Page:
Only a few examples survive today from the post-postmortem distribution of her book collection. One fine exemplar of the type of English mysteries she collected is an old copy (a rare hardback member of her largely paperback collection) of Anthony Berkeley's The Silk Stocking Murders....Other survivors of this obsessive phase of Mother's mystery collection are two works by J. S. Fletcher: The Time-Worn Tower [sic; it is Town] and The Yorkshire Moorland Murder....From the once vast collection also a work by the prolific Francis Beeding, followed by Paul and Mabel Thorne's The Sheridan Road Mystery and Milton M. Popper's The Strange Disappearance of Mary Young. Unusually for my Mother's collection, the latter volume is an American novel, with the action situated in Philadelphia, but I quickly find the explanation for this odd exception to her rigid rule. The book had been given to my Aunt Tinsie on February 24, 1936, just over a year before her death."
This is an except from Robert Sidney Pace's Finding My Father: The Lifelong Quest by an Iwo Jima's Marine's Son to Know the Man Who Was His Father (2009), available on Amazon.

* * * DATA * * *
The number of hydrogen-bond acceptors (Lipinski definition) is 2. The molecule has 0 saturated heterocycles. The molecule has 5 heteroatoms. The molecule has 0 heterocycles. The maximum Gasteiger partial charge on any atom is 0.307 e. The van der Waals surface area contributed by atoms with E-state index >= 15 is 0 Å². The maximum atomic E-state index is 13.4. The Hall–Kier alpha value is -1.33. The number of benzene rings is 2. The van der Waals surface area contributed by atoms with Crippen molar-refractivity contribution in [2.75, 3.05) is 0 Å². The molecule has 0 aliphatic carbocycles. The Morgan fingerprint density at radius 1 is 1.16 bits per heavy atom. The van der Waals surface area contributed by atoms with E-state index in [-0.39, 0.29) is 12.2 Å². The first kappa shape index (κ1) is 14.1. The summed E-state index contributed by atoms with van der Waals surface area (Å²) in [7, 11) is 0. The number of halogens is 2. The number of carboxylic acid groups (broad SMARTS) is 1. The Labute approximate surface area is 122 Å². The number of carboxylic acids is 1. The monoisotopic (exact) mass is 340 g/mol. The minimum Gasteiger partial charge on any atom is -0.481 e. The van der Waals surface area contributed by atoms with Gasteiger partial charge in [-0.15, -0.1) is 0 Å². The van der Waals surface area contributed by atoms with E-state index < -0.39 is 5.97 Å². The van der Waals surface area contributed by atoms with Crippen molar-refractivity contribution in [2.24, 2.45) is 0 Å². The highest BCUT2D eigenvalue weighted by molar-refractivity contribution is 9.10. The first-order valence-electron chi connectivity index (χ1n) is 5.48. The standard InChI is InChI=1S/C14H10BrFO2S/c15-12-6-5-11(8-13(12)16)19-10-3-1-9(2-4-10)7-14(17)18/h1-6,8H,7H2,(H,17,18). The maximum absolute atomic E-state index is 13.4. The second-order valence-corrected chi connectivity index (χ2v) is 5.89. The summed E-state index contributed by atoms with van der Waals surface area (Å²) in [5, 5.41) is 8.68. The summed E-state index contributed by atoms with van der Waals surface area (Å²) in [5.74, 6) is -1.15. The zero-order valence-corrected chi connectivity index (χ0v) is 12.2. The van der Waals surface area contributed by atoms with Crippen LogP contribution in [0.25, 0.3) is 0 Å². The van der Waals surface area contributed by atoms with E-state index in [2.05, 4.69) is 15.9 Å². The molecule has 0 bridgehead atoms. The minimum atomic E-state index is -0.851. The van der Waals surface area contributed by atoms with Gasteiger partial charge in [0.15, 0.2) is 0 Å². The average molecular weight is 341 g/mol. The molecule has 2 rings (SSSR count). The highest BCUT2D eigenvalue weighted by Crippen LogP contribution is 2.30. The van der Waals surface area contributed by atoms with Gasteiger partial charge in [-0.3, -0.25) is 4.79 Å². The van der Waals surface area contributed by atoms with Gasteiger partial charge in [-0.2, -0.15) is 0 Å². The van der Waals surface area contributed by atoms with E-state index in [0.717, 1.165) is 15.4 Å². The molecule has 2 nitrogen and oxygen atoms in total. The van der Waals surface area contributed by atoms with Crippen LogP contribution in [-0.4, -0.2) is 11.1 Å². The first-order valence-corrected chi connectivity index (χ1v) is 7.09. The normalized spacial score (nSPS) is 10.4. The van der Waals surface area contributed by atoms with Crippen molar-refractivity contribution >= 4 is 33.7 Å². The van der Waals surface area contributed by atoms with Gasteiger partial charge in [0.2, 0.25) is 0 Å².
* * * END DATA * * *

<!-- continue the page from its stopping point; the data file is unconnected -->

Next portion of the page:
Do you know anyone like Mr. Pace's mother? Are you like Mrs. Pace's mother? I believe she was born in 1919, lived in Allentown, Pennsylvania and started on her Anglophile British mystery book binge in the 1990s.
Mr. Pace's (Great) Aunt Sarah Matilda "Tinsie" Sweitzer (1877-1937) was, interestingly, the Assistant Treasurer of the Pennsylvania Power & Light Company in Allentown. Milton Propper, about whom I have blogged, set his detective novels in Philadelphia.
|Can murder in Jazz Age Chicago be cozy?|
Oddly enough, I have read both those J. S. Fletcher murder mysteries! I didn't find either of them cloying, nor were they country house mysteries.
I had never heard of Paul and Mabel Thorne, however, let alone read them. The Sheridan Road Mystery was first published by Dodd, Mead in 1921. You can get it for FREE on Kindle, it seems, or in a pb edition from a micro-publisher, Resurrected Press. It is set in Chicago--maybe another of Aunt Tinsie's?